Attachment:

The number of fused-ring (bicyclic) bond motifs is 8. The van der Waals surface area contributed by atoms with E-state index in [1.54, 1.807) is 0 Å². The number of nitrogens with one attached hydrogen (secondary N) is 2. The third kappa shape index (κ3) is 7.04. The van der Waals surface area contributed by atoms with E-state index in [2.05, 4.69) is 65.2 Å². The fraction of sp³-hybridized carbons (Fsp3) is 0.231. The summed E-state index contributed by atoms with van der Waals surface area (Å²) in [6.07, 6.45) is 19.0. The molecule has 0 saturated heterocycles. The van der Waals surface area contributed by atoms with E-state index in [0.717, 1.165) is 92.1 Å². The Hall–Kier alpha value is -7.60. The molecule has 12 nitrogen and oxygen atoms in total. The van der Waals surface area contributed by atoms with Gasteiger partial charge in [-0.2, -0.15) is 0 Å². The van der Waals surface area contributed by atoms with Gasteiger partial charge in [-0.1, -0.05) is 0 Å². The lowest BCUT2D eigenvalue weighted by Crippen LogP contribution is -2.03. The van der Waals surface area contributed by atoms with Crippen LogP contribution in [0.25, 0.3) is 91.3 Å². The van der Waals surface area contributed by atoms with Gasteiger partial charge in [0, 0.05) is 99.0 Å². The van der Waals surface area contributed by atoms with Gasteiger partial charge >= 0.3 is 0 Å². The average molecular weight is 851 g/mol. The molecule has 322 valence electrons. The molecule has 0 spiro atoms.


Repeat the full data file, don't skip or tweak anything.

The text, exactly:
The number of fused-ring (bicyclic) bond motifs is 8. The van der Waals surface area contributed by atoms with E-state index in [1.54, 1.807) is 0 Å². The number of nitrogens with one attached hydrogen (secondary N) is 2. The third kappa shape index (κ3) is 7.04. The van der Waals surface area contributed by atoms with E-state index in [2.05, 4.69) is 65.2 Å². The fraction of sp³-hybridized carbons (Fsp3) is 0.231. The summed E-state index contributed by atoms with van der Waals surface area (Å²) in [6.07, 6.45) is 19.0. The molecule has 0 saturated heterocycles. The van der Waals surface area contributed by atoms with E-state index in [0.717, 1.165) is 92.1 Å². The Hall–Kier alpha value is -7.60. The molecule has 12 nitrogen and oxygen atoms in total. The van der Waals surface area contributed by atoms with Gasteiger partial charge in [-0.2, -0.15) is 0 Å². The van der Waals surface area contributed by atoms with Gasteiger partial charge in [-0.1, -0.05) is 0 Å². The lowest BCUT2D eigenvalue weighted by Crippen LogP contribution is -2.03. The van der Waals surface area contributed by atoms with Crippen LogP contribution in [0.25, 0.3) is 91.3 Å². The van der Waals surface area contributed by atoms with Gasteiger partial charge in [0, 0.05) is 99.0 Å². The van der Waals surface area contributed by atoms with Gasteiger partial charge >= 0.3 is 0 Å². The average molecular weight is 851 g/mol. The molecule has 322 valence electrons. The molecule has 0 spiro atoms.